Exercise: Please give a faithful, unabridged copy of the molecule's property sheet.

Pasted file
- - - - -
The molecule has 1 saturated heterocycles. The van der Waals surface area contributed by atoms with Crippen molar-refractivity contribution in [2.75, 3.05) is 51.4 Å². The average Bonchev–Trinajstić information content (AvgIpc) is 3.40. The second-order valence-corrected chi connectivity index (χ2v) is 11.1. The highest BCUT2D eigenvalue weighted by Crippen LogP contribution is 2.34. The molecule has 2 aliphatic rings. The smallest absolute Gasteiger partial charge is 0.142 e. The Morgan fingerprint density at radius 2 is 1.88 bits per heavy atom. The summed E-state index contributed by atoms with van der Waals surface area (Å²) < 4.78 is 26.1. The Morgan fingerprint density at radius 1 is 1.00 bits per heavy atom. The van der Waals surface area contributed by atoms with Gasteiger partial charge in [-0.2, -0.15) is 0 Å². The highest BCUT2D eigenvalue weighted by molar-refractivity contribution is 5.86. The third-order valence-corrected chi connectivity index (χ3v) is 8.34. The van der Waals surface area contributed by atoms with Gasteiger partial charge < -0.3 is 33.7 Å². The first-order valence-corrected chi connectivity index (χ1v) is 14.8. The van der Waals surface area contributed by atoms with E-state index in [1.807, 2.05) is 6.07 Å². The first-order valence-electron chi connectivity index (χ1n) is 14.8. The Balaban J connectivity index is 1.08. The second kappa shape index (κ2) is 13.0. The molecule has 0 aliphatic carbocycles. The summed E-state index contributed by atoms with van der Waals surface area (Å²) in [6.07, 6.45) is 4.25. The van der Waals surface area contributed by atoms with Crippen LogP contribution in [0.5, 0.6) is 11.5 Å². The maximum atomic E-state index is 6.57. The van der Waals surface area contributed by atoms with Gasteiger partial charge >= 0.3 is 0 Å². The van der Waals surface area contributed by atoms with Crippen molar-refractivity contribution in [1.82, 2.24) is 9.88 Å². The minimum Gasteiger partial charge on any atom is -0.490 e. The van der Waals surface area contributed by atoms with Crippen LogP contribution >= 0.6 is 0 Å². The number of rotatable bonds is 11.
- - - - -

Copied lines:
The molecule has 1 saturated heterocycles. The van der Waals surface area contributed by atoms with Crippen molar-refractivity contribution in [2.75, 3.05) is 51.4 Å². The average Bonchev–Trinajstić information content (AvgIpc) is 3.40. The second-order valence-corrected chi connectivity index (χ2v) is 11.1. The highest BCUT2D eigenvalue weighted by Crippen LogP contribution is 2.34. The molecule has 2 aliphatic rings. The smallest absolute Gasteiger partial charge is 0.142 e. The Morgan fingerprint density at radius 2 is 1.88 bits per heavy atom. The summed E-state index contributed by atoms with van der Waals surface area (Å²) < 4.78 is 26.1. The Morgan fingerprint density at radius 1 is 1.00 bits per heavy atom. The van der Waals surface area contributed by atoms with Gasteiger partial charge in [-0.2, -0.15) is 0 Å². The highest BCUT2D eigenvalue weighted by molar-refractivity contribution is 5.86. The third-order valence-corrected chi connectivity index (χ3v) is 8.34. The van der Waals surface area contributed by atoms with Gasteiger partial charge < -0.3 is 33.7 Å². The first-order valence-corrected chi connectivity index (χ1v) is 14.8. The van der Waals surface area contributed by atoms with E-state index in [1.807, 2.05) is 6.07 Å². The first-order valence-electron chi connectivity index (χ1n) is 14.8. The Balaban J connectivity index is 1.08. The second kappa shape index (κ2) is 13.0. The molecule has 0 aliphatic carbocycles. The summed E-state index contributed by atoms with van der Waals surface area (Å²) in [6.07, 6.45) is 4.25. The van der Waals surface area contributed by atoms with Crippen LogP contribution in [0.5, 0.6) is 11.5 Å². The maximum atomic E-state index is 6.57. The van der Waals surface area contributed by atoms with Gasteiger partial charge >= 0.3 is 0 Å². The van der Waals surface area contributed by atoms with Crippen molar-refractivity contribution in [1.82, 2.24) is 9.88 Å². The minimum Gasteiger partial charge on any atom is -0.490 e. The van der Waals surface area contributed by atoms with Crippen LogP contribution >= 0.6 is 0 Å². The number of rotatable bonds is 11.